Last updated: April 10. 2013 11:53PM - 3302 Views
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STATE COLLEGE — Bill O’Brien rattled off the number without having to think about it.

A main focus for the Penn State coach this spring is to develop a starting quarterback, and he has been certain to make it a fair fight between sophomores Steven Bench and Tyler Ferguson.

“Both guys have exactly 168 reps in 7-on-7 and 11-on-11 (drills),” O’Brien said Wednesday before the Nittany Lions practiced at Holuba Hall.

And no, he didn’t tip his hand as to which 168 have been better.

“I can’t say that one guy has really stood out above the other guy,” O’Brien said. “They’ve both had their moments. I’ve been very impressed with how hard each guy has worked. You think about it, they’re both young — 18-19 years old — many of the guys they’re playing with have been in the system longer than them. So it’s a little bit different than last year, where everybody was new.

“So these guys have had to catch up to the veteran guys, and I think they’ve done a good job. Both guys have had some tough moments, both guys have had some good moments, and we’re just looking to be more consistent over the next five or six practices.”

Both won’t be out in front of the public until the Blue-White Game on April 20. In a brief portion of Wednesday’s practice open to reporters, Bench had a slight edge while running O’Brien’s hurry-up “NASCAR” package in situational drills, simulating end-of-game scenarios from different points on the field.

Bench threw the lone touchdown during the drill, finding Allen Robinson in between defenders in the middle of the end zone.

But he also nearly ended the drive just before that. Another ball intended for Robinson should have been intercepted by safety Ryan Keiser, who got both hands on the pass but couldn’t hold on.

Ferguson’s best throw was to former WVC standout Eugene Lewis, who came open on the right sideline and made the grab for a big gain to move the offense across midfield.

O’Brien has been careful not to single out one quarterback over the other during interviews. An answer to a question about Ferguson’s comfort level after moving from California to Centre County in the middle of the winter included Bench, who came to Penn State from Georgia last summer.

“You have to give Tyler a lot of credit, just like you have to give Steven Bench a lot of credit,” O’Brien said. “Tyler’s 3,000 miles away, Bench is 1,000 miles away. They’re a long way from home, and not many guys would do that.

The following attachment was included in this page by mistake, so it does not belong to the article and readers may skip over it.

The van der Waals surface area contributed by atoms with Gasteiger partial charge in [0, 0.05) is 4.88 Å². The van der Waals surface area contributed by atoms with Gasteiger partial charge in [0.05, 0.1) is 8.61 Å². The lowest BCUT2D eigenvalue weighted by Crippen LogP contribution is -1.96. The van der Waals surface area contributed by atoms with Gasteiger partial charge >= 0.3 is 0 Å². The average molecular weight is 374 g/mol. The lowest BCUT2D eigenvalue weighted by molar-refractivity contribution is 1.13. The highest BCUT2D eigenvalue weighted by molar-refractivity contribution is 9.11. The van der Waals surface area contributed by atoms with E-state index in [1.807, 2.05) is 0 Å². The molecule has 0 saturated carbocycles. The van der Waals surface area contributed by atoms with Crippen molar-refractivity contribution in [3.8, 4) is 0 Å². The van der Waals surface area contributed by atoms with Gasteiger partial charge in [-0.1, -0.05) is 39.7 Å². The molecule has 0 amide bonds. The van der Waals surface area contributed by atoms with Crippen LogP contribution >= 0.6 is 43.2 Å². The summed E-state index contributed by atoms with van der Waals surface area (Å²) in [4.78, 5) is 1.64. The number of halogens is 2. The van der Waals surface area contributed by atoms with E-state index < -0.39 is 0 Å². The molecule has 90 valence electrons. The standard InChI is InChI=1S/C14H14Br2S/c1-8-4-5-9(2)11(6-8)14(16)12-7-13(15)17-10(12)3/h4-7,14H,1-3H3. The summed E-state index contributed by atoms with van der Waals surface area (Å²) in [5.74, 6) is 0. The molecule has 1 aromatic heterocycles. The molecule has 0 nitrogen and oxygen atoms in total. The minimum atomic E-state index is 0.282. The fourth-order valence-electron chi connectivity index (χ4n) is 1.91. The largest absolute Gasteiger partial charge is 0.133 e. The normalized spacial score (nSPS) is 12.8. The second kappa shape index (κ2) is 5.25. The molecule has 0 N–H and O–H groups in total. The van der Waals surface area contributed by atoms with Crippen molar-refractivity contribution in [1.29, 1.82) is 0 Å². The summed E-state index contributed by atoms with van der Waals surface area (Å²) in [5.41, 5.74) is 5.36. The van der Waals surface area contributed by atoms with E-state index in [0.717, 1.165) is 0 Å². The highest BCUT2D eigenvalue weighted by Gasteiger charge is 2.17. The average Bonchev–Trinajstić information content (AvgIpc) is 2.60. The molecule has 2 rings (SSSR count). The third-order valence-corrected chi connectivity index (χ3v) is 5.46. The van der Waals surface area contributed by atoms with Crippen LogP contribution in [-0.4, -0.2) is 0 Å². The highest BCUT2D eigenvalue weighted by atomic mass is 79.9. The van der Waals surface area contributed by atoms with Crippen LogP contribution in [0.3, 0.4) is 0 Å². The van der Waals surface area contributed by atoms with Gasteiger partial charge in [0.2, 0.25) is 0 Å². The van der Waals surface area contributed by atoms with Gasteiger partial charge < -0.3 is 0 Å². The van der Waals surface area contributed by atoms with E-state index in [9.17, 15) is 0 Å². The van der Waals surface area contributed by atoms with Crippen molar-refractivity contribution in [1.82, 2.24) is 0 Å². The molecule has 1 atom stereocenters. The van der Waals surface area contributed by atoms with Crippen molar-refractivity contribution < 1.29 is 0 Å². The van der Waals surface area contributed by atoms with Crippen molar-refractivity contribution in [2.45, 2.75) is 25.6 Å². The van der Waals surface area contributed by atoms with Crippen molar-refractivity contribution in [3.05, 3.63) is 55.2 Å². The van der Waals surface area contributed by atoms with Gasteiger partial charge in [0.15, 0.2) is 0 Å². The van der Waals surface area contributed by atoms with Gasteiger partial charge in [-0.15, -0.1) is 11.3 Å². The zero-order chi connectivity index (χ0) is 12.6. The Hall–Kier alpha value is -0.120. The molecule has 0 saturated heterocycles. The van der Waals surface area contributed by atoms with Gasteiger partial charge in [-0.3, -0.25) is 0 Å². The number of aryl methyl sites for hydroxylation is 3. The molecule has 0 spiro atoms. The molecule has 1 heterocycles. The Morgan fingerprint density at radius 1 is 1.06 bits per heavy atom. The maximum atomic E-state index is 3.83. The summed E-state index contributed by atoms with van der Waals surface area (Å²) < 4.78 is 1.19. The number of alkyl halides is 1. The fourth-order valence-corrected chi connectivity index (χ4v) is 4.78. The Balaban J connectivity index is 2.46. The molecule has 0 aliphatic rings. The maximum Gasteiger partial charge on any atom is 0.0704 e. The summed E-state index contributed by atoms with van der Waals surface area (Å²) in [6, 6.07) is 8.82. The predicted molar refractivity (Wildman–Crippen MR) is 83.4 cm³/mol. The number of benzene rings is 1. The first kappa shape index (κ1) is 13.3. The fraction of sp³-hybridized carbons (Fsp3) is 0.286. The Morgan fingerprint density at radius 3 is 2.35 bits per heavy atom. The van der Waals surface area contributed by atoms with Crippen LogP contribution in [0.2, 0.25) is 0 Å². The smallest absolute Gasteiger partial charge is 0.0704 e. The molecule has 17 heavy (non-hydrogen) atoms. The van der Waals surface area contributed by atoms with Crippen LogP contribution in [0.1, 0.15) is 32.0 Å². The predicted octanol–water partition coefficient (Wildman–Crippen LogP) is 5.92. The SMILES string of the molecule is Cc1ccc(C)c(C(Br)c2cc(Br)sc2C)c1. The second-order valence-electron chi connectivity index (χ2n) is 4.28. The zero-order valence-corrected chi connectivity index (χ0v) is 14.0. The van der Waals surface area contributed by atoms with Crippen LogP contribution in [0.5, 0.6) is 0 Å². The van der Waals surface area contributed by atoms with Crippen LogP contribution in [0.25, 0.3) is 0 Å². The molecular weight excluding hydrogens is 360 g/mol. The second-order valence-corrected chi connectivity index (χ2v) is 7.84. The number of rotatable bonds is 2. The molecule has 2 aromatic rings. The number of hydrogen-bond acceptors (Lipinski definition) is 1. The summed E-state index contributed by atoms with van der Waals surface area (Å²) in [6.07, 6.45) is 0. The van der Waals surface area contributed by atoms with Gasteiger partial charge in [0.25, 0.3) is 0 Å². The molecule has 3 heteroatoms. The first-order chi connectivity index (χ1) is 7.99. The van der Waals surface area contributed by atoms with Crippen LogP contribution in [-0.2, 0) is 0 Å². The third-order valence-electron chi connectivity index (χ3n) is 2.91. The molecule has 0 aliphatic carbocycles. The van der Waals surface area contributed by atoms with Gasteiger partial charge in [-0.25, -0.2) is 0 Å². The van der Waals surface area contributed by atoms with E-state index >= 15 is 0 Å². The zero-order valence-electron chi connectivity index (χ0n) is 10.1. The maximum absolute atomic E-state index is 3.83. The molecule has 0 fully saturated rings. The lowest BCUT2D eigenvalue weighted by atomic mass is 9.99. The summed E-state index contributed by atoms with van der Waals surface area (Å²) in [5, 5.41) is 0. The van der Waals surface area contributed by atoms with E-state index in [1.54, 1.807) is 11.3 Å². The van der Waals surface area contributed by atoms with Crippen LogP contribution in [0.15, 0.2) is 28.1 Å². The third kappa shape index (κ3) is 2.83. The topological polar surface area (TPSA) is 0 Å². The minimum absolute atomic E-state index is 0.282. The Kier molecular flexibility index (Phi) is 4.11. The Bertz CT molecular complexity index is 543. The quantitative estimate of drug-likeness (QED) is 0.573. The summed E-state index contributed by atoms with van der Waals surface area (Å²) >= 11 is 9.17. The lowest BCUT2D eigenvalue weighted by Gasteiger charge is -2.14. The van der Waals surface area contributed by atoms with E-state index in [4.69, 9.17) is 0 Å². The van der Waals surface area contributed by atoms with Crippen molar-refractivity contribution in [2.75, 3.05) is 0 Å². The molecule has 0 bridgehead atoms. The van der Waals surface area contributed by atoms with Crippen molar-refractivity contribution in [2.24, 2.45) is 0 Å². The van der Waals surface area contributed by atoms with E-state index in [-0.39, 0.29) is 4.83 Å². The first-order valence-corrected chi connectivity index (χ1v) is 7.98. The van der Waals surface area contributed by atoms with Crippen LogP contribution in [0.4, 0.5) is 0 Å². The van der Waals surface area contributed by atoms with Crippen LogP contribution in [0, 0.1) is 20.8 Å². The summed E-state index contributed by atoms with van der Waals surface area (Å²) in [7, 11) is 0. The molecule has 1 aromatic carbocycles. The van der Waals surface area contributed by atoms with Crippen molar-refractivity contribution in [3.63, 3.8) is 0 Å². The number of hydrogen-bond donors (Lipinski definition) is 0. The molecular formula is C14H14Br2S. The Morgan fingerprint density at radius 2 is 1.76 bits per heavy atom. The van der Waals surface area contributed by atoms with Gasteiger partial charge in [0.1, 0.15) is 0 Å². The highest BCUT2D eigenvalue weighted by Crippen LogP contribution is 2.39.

“So you have to give them both credit for doing that, for making the choice to come to Penn State and trying to be the quarterback. I have respect for both of these kids.”

A big opportunity

As for Lewis, he has impressed teammates with his work this spring after redshirting in 2012.

This fall, there will be a chance for a wideout or two to step up behind starters Robinson and Brandon Moseby-Felder. Earlier this spring, the coaching staff moved two receivers who arrived at Penn State with Lewis last June — Trevor Williams and Malik Golden — to the secondary.

Lewis happens to have a strong advocate in Robinson, who said the former Wyoming Valley West quarterback and receiver has made great progress in his nine months on campus.

“He’s come a long way,” Robinson said. “He’s definitely become a better route-runner. Great hands, great jumping ability. So he can definitely help us downfield as far as deep balls and stuff. And in the short game, he’s a good runner with the ball. I think he’ll help us out a lot.”

A familiar face

On top of it all, Lewis also had an old coach in attendance on Wednesday.

Current Berwick boss and former Valley West coach George Curry was on the sidelines inside Holuba Hall as the Lions were pushed indoors because of thunderstorms. Curry’s last year with the Spartans was Lewis’ freshman season in 2008.

Curry brought up a group of his players — including grandson C.J., the Bulldogs’ starting quarterback — to watch the practice.

The state’s all-time winningest high school football coach has had a long relationship with Penn State, often having Lions signal-callers appear at his annual quarterbacks camp in the summer.

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